The most treasured icon in Macau, the towering facade and stairway are all that remain of this early 17th-century Jesuit church. With its statues, portals and engravings that effectively make up a ‘sermon in stone’ and a Biblia pauperum (Bible of the poor), the church was one of the greatest monuments to Christianity in Asia, intended to help the illiterate understand the Passion of Christ and the lives of the saints.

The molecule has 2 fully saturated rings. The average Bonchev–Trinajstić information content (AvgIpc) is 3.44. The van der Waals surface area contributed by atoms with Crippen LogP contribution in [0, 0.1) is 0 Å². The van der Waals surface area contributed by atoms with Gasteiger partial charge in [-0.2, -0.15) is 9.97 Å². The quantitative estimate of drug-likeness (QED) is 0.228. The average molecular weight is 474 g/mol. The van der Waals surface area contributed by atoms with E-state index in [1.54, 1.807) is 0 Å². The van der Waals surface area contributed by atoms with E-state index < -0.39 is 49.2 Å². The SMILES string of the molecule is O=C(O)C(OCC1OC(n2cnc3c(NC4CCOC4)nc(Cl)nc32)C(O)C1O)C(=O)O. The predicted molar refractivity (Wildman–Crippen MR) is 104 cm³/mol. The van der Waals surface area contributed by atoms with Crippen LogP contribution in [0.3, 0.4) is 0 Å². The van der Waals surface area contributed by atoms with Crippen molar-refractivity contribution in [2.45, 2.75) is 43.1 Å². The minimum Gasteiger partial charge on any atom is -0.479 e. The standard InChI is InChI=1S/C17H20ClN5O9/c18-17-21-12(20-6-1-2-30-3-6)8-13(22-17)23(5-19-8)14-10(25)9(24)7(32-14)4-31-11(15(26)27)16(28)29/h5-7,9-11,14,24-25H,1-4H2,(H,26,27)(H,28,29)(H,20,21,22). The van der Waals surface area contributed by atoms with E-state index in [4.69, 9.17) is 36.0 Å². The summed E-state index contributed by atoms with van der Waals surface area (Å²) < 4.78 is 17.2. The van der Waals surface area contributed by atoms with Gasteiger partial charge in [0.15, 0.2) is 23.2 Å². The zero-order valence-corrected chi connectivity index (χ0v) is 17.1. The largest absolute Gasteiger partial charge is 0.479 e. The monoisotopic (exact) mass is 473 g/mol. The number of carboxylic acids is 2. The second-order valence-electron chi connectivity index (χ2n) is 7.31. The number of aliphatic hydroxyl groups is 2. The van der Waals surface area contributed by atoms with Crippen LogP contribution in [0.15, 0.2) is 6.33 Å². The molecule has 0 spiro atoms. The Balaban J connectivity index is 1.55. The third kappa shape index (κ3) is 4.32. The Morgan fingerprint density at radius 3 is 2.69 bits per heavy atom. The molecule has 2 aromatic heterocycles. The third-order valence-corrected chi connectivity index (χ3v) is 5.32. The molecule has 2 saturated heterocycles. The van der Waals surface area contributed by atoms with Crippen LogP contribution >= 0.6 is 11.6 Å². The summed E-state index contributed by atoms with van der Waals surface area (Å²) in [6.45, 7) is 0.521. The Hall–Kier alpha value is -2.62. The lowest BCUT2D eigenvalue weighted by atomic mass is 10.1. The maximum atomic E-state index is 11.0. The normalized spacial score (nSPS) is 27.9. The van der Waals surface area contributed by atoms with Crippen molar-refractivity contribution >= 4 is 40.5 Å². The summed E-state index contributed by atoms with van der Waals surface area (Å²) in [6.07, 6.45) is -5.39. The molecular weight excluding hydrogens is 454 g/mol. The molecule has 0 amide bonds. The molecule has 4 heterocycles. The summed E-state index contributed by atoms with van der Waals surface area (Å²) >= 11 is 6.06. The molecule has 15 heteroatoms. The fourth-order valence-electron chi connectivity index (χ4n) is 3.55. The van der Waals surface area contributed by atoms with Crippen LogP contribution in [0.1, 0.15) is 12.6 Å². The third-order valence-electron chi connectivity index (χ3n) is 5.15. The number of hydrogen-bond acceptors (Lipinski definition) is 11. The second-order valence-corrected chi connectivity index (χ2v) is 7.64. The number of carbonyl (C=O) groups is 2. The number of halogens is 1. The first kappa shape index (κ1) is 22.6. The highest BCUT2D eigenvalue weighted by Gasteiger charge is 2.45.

The church was designed by an Italian Jesuit and completed by early Japanese Christian exiles and Chinese craftsmen in 1602. It was abandoned after the expulsion of the Jesuits in 1762 and a military battalion was stationed here. In 1835 a fire erupted in the kitchen of the barracks, destroying everything, except what you see today. At the top is a dove, representing the Holy Spirit, surrounded by stone carvings of the sun, moon and stars. Beneath the Holy Spirit is a statue of the infant Jesus, and around it, stone carvings of the implements of the Crucifixion (the whip, crown of thorns, nails, ladder and spear). In the centre of the third tier stands the Virgin Mary being assumed bodily into heaven along with angels and two flowers: the peony, representing China, and the chrysanthemum, representing Japan. To the right of the Virgin is a carving of the tree of life and the apocalyptic woman (Mary) slaying a seven-headed hydra; the Japanese kanji next to her read: ‘The holy mother tramples the heads of the dragon’. To the left of the central statue of Mary, a ‘star’ guides a ship (the Church) through a storm (sin); a carving of the devil is to the left. The fourth tier has statues of four Jesuit doctors of the church: (from left) Blessed Francisco de Borja; St Ignatius Loyola, the founder of the order; St Francis Xavier, the apostle of the Far East; and Blessed Luís Gonzaga.